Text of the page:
1.
2.

'top 'Ww mid

wage-labor1.
2.



wage-slavery, wage-slave

1. 2.wander, wanderer, wanderlust

1.
2.

whim, whimsey, whimsical

1. 2.

whole, wholly, wholism, wholistic

1. 2.

workers' control

workers' control 1. noun

  • Organized practice of self-denial.
  • Unimaginative continuation of the means of production.

workers' councils

1.
2.

top 'Xx midtop 'Yy mid

'top'Zz mid

zeal, zealous, zealot

zeal 1. noun

  • Actions that expose one's convictions as being outside one's self.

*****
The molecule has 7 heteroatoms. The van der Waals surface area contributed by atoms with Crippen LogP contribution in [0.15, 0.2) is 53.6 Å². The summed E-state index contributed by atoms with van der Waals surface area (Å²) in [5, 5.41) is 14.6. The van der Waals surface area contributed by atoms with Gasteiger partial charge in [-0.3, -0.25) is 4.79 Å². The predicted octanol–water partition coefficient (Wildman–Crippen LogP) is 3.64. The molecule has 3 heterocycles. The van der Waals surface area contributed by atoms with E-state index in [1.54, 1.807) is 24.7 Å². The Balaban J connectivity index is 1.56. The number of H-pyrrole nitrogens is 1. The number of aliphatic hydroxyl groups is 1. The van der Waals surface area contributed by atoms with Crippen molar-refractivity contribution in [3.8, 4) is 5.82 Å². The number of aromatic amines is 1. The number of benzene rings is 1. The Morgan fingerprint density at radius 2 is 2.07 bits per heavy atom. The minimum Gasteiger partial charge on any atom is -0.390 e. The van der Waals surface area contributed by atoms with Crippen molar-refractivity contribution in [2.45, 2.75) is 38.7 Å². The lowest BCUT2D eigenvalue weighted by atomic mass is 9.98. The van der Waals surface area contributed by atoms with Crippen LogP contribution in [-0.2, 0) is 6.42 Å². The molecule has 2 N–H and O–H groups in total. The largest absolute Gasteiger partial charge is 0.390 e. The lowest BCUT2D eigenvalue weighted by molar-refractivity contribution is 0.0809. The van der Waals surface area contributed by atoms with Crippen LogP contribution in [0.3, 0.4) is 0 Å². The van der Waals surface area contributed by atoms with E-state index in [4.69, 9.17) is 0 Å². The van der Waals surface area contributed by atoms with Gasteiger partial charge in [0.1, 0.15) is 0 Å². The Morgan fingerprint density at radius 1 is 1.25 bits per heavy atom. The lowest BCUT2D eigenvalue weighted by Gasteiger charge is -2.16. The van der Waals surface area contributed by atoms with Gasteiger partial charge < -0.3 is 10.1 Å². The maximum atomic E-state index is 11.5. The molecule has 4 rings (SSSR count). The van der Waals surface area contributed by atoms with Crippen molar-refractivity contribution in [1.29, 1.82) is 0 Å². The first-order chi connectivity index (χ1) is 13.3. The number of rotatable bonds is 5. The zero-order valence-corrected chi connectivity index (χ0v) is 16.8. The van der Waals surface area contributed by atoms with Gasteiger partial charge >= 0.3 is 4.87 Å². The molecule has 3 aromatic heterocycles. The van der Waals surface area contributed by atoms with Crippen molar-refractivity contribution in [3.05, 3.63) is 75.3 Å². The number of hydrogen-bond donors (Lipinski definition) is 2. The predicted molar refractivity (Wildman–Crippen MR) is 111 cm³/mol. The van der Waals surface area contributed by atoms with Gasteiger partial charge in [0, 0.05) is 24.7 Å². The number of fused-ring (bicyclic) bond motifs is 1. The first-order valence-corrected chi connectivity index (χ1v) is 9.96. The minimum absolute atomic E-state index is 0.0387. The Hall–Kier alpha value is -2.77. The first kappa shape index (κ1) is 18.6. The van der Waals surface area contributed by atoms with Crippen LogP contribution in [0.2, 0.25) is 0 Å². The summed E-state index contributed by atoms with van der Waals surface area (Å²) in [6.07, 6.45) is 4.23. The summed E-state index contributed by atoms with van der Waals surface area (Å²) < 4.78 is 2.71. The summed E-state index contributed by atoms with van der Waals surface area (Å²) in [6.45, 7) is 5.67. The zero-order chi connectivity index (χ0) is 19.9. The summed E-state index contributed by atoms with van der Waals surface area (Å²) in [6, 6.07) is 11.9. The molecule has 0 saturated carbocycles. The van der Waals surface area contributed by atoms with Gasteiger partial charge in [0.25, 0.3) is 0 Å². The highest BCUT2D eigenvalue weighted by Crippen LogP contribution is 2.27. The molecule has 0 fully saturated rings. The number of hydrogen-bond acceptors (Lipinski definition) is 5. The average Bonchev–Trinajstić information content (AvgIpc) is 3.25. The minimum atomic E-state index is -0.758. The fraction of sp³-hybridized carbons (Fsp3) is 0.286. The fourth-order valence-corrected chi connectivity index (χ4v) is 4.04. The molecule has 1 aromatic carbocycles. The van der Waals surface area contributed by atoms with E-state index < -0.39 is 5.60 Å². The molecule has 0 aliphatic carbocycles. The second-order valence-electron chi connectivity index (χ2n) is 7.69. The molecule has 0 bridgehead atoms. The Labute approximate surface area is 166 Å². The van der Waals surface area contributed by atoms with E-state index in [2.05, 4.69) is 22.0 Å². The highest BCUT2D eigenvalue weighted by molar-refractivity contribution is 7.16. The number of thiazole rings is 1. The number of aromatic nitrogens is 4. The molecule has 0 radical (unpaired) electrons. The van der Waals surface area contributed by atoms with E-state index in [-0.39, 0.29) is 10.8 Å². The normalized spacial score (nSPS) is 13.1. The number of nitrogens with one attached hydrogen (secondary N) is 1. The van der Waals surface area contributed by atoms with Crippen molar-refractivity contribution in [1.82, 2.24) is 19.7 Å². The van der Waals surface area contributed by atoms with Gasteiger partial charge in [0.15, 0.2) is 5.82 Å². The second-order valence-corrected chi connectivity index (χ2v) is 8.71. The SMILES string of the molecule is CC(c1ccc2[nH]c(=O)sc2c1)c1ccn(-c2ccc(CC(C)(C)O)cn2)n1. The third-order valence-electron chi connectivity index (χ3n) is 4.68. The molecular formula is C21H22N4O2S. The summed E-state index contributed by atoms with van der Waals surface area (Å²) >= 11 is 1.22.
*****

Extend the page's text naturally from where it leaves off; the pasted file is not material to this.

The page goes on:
zealot 1. noun

  • Infliction that sets one beyond one's warrantee.
  • Dangerous receptacle for irrationality.

zero, zero-sum

zero-sum 1. noun

  • That social belief and practice centered around zero, which finds truth in an existence and experience where all gained is all lost, ending in a generalized zeroness. The inequality of hierarchy finds its excuse herein. Balance is health for one is ill-health for another; justification for a stasis based on altruism balancing with narrow greed - co-dependents in Flatland.